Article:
Rachel Wearmouth, a senior journalist based in remote London, sparked a storm of a amusement - and some anger - on Twitter overnight by suggesting that people in the Outer Hebrides might be so cut off from advanced civilisation nowadays that some would not yet have heard of the death of Queen Elizabeth II.
Novelist Donald S Murray responded: "What an utterly rude and condescending observation. Metropolitan insularity at its worst."
Lorraine Macritchie commented:"Maybe you didn’t mean that to be quite so insulting to people of the OH? My sister in Lewis (that’s in the Outer Hebrides, Rachel) managed to tell me (currently overseas) that the Queen had died before I heard it anywhere else… Remote, from where though?!"
Look, we have filling stations, too!
From the Isle of Ramsay, celebrated author Roger Hutchinson chimed in with:"Inner Hebrides here, Rachel. Have the Romans gone yet?"
And latching on to that aspect, artist Fiona tweeted:"Ah man, I'm in the Outer Hebrides and I've just heard the news about the Berlin Wall."
And another Twitter user stated:"Yeah, we have TV, radio, newspapers, Internet in the Hebrides, Rachel. Oh look, I'm tweeting this to you now!"
The original Tweet was from Rachel Wearmouth, the deputy political editor of the New Statesman magazine, and stated:"Stories I would like to read that newspapers could do well: Who was the last person in Britain to discover the Queen had died (someone in the Outer Hebrides, eg, still may not know)? And who was the first baby born under King Charles?"
She responded later that the remark was merely "shorthand" but no one was very happy with that.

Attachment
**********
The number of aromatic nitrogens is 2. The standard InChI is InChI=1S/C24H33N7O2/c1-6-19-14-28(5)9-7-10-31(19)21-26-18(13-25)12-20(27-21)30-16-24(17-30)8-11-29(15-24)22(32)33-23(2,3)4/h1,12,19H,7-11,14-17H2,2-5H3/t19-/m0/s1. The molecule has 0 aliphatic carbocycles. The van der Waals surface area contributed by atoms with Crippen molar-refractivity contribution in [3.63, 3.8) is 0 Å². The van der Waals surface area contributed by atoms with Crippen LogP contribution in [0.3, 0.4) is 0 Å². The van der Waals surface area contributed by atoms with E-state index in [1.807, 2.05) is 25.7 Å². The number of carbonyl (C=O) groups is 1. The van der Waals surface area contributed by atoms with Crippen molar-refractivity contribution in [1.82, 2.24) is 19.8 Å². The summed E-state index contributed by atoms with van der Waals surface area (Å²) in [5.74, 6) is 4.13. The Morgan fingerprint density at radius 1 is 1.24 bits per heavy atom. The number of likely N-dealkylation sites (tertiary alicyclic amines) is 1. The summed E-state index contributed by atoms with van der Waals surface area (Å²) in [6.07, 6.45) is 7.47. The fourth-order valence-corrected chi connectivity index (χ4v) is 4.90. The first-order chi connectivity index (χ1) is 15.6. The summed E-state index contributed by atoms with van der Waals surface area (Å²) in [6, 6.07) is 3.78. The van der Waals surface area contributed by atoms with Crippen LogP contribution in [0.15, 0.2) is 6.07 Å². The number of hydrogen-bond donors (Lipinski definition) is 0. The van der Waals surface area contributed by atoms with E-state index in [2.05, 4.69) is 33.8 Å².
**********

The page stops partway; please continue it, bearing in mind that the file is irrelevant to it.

One comment said: "Back in 1990-1993 people in the Outer Hebrides and throughout the Highlands and Islands participated in R&D programmes using broadband. They had video-conferencing when people in the south-east of England were still hitting each other with animal bones."
And we have modern roads, too…not just cart-tracks!
Another commented:"Incredibly distasteful and disrespectful to us islanders. We don't live in the dark ages. News doesn't travel like a wave out of London. Hope you get some serious backlash from this."
Others tried to look at British behaviour from a remote angle. One suggested the commentary: "In the restive island state, which has recently severed ties with its wealthier continental neighbours, a period of ritualistic mourning has commenced after the death of their tribal and spiritual leader whose authority is claimed to come from their god."
But the general view was summed up by another comment: "& the prize for most out of touch tweet of the year award goes to....The last person to hear the news is probably someone in an urban area working on a zero hours contract with limited bathroom breaks. But I guess that wouldn't fit your narrative?"
Meanwhile islanders also expressed bafflement at a tweet from the metropolitan based UK Met Office which appeared to clearly suggest that most weather would be ceasing for the 10-day period of national mourning.
The Met office had said:"We are saddened by the death of Her Majesty Queen Elizabeth II. Our thoughts are with her family and all those affected by this news. As a mark of respect during this time of national mourning we will only be posting daily forecasts and warnings."
This led to a flood of comments on the lines of: "What? How is it disrespectful to post weather forecasts? Get on with your job and just stop this nonsense."
And more lightheartedly: "The queen controlled the weather. Now they can't ask her what's gonna happen."
The Met Office hastily responded: "The use of the word 'daily' in our earlier Tweet may have given the false impression that we’ll only be posting once a day. It was always our intention to continue to provide forecasts and warnings for the days ahead, through Twitter, multiple times a day."